Settlement agreements reached through mediation are mere contracts and not court decisions. As such, and in the absence of a statutory framework, enforcement of mediated settlements can only be carried out voluntarily by the parties. Failing which, the aggrieved party must enter into a court or arbitral process through which the defaulting party is compelled to comply with the settlement agreement.
Under the Singapore Convention, and through a simplified and streamlined procedure, the purely private contractual agreement becomes enforceable in all contracting states and is granted a sui generis status comparable to the status of arbitral awards under the New York Convention.
To date, fifty-three countries have signed the Singapore Convention, including three countries of the MENA region: Jordan, Qatar, and Saudi Arabia. Five countries have already ratified the Convention (Singapore, Fiji Islands, Qatar, Saudi Arabia and Belarus), which entered into force on 12 September 2020.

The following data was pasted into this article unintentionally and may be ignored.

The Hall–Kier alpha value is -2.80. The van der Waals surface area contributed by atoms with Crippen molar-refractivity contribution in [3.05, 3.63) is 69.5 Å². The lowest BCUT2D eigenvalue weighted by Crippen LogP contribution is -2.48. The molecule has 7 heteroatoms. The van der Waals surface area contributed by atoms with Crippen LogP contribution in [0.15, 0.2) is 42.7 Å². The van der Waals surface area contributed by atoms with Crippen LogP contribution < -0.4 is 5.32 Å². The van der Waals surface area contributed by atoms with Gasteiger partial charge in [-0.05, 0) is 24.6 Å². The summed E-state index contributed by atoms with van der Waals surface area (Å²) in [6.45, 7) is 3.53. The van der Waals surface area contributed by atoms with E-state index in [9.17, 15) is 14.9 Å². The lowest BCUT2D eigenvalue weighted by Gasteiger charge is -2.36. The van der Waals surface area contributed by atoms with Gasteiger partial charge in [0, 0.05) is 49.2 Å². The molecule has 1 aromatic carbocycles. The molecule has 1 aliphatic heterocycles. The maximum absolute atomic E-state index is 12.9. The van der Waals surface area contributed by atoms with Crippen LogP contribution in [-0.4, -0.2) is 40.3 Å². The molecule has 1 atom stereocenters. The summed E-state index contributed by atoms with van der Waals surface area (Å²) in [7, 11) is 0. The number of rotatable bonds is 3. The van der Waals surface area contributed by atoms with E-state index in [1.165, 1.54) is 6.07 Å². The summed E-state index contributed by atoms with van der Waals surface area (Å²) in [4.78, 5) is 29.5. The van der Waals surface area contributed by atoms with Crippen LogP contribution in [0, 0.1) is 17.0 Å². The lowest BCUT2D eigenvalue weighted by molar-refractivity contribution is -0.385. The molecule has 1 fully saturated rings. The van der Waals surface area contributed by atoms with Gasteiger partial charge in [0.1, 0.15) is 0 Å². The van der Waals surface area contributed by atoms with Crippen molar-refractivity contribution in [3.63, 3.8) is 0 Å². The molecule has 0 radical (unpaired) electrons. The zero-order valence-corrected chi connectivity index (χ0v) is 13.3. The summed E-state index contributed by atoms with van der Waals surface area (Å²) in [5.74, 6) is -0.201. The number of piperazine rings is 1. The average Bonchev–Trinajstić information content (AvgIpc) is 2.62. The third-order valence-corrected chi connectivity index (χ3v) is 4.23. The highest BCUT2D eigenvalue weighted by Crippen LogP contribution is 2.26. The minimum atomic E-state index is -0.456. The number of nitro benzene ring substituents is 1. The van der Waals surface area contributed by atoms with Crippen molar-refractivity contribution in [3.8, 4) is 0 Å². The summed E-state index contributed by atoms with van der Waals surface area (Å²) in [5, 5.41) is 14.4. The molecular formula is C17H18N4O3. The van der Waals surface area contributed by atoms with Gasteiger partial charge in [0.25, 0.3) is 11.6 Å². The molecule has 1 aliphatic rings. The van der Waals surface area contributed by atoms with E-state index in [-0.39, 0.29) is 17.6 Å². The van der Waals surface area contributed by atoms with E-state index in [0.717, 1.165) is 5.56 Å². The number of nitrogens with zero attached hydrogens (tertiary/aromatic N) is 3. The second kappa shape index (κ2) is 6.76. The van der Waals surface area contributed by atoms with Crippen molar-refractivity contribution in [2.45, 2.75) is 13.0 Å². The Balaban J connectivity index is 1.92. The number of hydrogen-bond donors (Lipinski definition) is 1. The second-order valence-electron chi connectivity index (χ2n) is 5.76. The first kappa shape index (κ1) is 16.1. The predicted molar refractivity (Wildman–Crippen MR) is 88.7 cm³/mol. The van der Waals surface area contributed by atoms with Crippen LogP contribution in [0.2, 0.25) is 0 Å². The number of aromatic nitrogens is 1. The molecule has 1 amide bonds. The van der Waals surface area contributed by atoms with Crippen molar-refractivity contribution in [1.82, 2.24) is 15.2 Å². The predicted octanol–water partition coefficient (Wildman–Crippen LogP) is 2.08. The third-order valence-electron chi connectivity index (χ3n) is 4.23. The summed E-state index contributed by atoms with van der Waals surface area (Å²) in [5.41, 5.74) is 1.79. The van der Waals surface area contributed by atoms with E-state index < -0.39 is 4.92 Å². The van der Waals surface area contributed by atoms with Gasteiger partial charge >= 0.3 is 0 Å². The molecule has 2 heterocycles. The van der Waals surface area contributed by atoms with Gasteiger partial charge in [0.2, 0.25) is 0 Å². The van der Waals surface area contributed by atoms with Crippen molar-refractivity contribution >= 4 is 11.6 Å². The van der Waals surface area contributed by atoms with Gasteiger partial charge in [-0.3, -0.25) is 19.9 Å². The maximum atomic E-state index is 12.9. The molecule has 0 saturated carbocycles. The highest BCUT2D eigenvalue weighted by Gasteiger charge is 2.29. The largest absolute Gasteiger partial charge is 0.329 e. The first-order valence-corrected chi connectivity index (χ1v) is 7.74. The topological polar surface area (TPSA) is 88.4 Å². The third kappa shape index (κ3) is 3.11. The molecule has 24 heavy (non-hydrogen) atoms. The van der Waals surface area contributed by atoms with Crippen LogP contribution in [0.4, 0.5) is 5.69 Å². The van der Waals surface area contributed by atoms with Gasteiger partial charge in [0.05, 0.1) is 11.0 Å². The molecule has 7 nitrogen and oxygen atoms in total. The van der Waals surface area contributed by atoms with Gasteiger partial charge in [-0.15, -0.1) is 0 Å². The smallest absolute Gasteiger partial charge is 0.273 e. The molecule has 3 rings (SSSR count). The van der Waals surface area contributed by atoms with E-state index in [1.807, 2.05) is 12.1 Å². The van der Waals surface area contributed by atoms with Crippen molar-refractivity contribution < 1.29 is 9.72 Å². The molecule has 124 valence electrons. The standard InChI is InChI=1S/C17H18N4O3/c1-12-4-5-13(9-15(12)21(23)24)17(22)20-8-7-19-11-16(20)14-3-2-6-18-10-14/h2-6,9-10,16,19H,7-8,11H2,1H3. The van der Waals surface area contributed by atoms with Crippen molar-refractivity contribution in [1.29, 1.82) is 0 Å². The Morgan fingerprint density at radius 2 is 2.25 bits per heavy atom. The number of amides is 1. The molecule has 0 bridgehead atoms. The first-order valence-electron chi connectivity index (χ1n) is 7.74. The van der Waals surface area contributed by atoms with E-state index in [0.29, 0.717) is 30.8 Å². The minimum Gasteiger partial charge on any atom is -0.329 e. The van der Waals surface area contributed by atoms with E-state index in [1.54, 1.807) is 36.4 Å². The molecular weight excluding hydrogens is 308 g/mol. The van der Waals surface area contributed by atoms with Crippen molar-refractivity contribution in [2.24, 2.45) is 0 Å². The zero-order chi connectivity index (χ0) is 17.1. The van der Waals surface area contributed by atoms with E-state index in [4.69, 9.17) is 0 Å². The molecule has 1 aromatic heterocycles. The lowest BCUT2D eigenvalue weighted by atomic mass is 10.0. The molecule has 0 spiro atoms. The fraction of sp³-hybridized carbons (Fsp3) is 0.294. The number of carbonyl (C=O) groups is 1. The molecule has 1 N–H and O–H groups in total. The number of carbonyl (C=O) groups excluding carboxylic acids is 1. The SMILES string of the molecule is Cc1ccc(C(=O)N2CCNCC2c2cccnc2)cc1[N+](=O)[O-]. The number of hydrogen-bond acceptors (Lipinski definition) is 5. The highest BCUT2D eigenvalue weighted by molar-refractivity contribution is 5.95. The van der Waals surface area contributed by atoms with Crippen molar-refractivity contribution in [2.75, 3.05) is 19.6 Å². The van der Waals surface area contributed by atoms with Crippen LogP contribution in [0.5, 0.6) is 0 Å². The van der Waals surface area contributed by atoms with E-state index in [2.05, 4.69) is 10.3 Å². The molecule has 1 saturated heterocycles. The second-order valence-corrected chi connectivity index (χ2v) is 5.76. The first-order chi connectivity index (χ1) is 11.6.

Article 5 of the Singapore Convention provides for several grounds to refuse recognition of the mediated settlement and, more particularly, when “granting relief would be contrary to the public policy’ (a parallel can be draw with Article 5(2)(b) of the New York Convention).
When enforcement is sought in a MENA region country, particular attention should be paid to the compliance of mediated settlements with the Shari’a insofar as it is a core component of public policy in these jurisdictions, notably in three ratifying countries, i.e. Jordan, Qatar and Saudi Arabia.
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